The Institute has designed and developed a number of subsystems for AN/FLR-9 circularly disposed antenna arrays (CDAA), including beam forming networks, antenna elements, and electronic goniometers. In addition, SwRI has developed direction finding algorithms and conducted signal processing for CDAA applications.

A recognized leader in the development of computer-controlled RF signal intercept and spectrum surveillance systems, the Institute recently completed a highly sophisticated multistation Data Collection Facility for the U.S. government. In related work, an internal research program is addressing adaptive processing and automatic signal recognition algorithms for conventional narrowband and sophisticated wideband signals of interest. These advanced signal processing techniques can be used for sorting and discrimination in a complex signal environment, such as digital cellular communications.

Engineers completed a three-year program to provide a land-based radiolocation net for the U.S. government. Six DF outstations were delivered along with sophisticated mission database servers to provide access to wide-area location results at 12 operations centers. As part of a continuing commitment to land-based DF, a new test facility was opened at the Institute for testing technology intercept, signal recognition, DF, and collection systems in a simulated operational environment. As a leading member of the signal surveillance community, the Institute hosted the Symposium on Radiolocation and Direction Finding, attended by government and industry representatives from around the world.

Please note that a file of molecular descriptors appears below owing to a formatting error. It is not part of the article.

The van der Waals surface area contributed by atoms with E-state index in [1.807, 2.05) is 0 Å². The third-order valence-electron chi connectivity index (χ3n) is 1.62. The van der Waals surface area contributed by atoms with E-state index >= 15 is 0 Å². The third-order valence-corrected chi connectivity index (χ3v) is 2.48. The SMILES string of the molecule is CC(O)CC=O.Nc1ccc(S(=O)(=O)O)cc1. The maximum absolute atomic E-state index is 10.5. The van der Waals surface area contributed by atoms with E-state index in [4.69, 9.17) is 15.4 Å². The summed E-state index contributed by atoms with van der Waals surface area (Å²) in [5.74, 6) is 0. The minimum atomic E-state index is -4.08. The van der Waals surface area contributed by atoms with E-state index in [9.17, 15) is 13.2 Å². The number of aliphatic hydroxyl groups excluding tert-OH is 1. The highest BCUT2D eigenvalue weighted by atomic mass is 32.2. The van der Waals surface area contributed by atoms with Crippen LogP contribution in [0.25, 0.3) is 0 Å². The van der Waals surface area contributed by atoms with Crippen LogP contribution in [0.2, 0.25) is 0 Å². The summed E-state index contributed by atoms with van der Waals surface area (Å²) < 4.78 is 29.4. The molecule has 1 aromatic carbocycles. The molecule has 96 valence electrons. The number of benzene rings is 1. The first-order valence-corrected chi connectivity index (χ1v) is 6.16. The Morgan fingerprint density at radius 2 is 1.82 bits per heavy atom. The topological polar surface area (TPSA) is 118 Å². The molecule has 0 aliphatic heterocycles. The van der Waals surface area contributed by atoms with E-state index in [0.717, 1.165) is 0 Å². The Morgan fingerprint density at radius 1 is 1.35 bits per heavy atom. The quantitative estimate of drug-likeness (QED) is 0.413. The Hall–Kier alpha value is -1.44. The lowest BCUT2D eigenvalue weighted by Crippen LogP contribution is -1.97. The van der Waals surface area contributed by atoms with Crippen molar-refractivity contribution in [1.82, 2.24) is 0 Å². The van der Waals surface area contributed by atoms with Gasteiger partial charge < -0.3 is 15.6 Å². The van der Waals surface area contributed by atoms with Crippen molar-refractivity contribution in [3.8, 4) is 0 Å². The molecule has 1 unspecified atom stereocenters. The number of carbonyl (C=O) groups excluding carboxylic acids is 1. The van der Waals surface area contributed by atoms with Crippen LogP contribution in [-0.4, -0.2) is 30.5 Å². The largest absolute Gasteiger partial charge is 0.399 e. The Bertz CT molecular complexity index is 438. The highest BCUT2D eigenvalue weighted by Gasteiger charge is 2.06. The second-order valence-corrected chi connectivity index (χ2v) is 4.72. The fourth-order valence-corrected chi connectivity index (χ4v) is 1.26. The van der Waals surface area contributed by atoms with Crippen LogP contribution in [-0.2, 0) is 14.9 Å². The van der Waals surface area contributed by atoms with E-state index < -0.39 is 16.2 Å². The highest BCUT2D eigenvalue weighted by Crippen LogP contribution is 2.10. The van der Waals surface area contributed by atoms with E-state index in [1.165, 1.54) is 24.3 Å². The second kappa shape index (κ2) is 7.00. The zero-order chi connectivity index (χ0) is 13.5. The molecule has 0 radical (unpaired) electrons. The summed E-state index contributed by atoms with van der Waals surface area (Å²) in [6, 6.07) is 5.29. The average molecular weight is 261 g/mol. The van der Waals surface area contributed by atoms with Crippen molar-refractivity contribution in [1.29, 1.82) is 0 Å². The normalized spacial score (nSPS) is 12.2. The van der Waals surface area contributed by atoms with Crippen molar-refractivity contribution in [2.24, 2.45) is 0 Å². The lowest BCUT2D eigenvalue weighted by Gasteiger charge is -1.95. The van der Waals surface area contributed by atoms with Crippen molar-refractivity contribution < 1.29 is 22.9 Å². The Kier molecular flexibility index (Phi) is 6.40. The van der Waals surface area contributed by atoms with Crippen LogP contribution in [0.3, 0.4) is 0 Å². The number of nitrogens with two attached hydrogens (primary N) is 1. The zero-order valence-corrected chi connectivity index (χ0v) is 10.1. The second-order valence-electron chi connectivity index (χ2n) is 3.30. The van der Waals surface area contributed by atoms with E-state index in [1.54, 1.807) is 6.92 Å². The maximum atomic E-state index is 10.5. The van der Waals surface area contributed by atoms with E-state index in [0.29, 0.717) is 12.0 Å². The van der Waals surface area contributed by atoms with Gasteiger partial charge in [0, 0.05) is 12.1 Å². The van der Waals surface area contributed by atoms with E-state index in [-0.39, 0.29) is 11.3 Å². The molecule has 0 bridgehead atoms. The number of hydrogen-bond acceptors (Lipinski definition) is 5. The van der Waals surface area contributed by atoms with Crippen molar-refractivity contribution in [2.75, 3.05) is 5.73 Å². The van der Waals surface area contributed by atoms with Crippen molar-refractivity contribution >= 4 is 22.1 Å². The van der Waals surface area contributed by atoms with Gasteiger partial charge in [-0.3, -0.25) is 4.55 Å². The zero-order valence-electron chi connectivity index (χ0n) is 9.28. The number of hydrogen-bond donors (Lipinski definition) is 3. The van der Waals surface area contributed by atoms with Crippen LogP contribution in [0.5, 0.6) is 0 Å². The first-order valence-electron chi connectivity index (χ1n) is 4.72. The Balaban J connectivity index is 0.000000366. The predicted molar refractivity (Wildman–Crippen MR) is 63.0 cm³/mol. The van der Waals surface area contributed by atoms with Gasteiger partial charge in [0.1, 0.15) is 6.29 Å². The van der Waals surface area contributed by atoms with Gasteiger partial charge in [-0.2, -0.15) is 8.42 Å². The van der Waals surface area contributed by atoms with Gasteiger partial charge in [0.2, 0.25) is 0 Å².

SwRI has long been active in the area of magnetic resonance techniques, including nuclear magnetic resonance (NMR), nuclear quadrupole resonance, and electron paramagnetic resonance. Commercial process control applications include development of NMR instruments to measure moisture and oil content in food and other consumer products. In recent work, magnetic resonance was applied to detect gas hydrates and paraffins in oil-water-gas mixtures and to assess oil composition.

The Institute recently completed an evaluation of high-resolution interwell seismic and reverse vertical seismic profiling measurement techniques used to image the subsurface geological structures at the Savannah River Site (SRS) in Aiken, South Carolina. Results will be used to help select a technology appropriate for imaging the geological and geotechnical features beneath SRS facilities, which are being considered as a storage site for low-level radioactive waste.

Institute engineers are determining the feasibility of applying guided seismic wave transmission and detection between wells to evaluate natural gas reservoirs for GRI. The study includes methods of measurement, data processing, and development of logging techniques capable of confirming the continuity and resolving the architecture of heterogeneous gas reservoirs.